Thoughtful Parenting: Help wanted: Infant and toddler care in Routt County
If you go
What: First Impressions for an Infant and Toddler Capacity Building brainstorming session
When: 11:30 a.m. to 1 p.m. Wednesday, Aug. 26
Where: Historic Routt County Courthouse (522 Lincoln Ave.) in the county commissioners hearing room
Information: Stephanie Martin, 970-870-5270, email@example.com....
Are you a working parent with a child younger than three years old, or do you know a working parent with children younger than three? If so, you are probably aware of the struggle to find quality, licensed child care for infants and toddlers in Routt County.
According to the Colorado Department of Public Health and Environment, Routt County’s average annual birth rate from 2010 through 2014 was 215 births for each year. The total licensed capacity for infants and toddlers is 82 slots. Approximately 68 percent of Routt County families with children younger than five have both parents in the workforce, according to date from the 2010 U.S. Census. The Colorado Department of Local Affairs projects Routt County’s birth to age five population to grow by 70 percent between 2015 and 2030. No matter how you look at it, the availability of licensed care for our youngest citizens is distressingly inadequate.
All very young children need nurturing, responsive, quality relationships and experiences to reach their optimal development. Children who receive high-quality child care are more likely to go to kindergarten ready to learn and experience success in life. And the return for every dollar invested in having children ready for school is exponential when children do not need special education services and successfully graduate from high school.
What does a quality child care facility for infants and toddlers look like?
• It is a licensed child care center or family child care home in good standing with Colorado’s Office of Early Childhood.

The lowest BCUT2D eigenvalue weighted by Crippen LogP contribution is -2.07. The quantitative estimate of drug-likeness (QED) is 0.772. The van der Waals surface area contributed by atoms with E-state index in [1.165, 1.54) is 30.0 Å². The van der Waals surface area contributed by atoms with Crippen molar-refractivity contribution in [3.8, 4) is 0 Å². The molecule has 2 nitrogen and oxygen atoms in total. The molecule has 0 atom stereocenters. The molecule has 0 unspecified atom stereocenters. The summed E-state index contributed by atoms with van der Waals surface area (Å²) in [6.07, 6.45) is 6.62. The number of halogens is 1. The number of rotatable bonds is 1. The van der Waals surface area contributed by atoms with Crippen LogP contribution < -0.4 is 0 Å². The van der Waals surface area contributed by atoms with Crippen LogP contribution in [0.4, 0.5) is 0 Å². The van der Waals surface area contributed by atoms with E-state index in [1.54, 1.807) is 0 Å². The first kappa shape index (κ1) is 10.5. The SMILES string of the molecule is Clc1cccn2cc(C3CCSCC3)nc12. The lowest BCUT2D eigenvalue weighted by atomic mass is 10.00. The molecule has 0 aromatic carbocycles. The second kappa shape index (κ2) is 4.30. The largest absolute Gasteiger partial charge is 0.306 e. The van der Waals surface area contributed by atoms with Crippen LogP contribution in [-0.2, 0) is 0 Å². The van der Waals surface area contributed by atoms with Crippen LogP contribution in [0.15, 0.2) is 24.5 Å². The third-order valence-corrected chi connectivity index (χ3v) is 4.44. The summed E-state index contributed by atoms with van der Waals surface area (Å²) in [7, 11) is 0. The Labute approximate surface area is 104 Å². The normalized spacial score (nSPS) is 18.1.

• It has responsive, nurturing and warm interactions between caregiver and children.
• It maintains appropriate teacher-to-child ratios.
• It keeps children happily involved in daily activities and receiving individual attention.
• It is a clean, safe environment, including the sleeping, eating and toileting areas.
• It provides varied materials and experiences that support each child’s development.
• It has defined business procedures reflected in a contract agreement with parents about fees, schedules, sickness policies, emergencies, etc.
• It offers ongoing communication with parents.
• It hires well-educated, consistent teachers.
• It has an emergency plan that includes the preparation of a mobile emergency kit, practice of evacuation/fire drills, a shelter-in-place plan and supplies and up-to-date emergency information.
How, as a community, can we help to support families with young children?
• Be aware that there is a Family Child Care Home Capacity Building project through Child Care Network in collaboration with First Impressions of Routt County. If you would like more information about this project, call Child Care Network at 970-879-7330.
• Join First Impressions for an Infant and Toddler Capacity Building brainstorming session, which is taking place from 11:30 a.m. to 1 p.m. Wednesday, Aug, 26 in the County Commissioners’ Hearing Room, located on the third floor of the Historic Routt County Courthouse (522 Lincoln Ave.). Contact Stephanie Martin to RSVP or for further information by phone at 970-870-5270 or by email at firstname.lastname@example.org.
• Spend seven minutes watching The Social Womb video on You Tube to learn more about how the entire community benefits from supporting a child’s development during the first three years.
Sharon Butler is program manager for the Family Development Center’s Newborn and Child Care Networks and a member of Routt County’s Early Childhood Council, First Impressions. For more information on parent and program resources for children ages birth to five, call Sharon at 970-879-7330 or email email@example.com.
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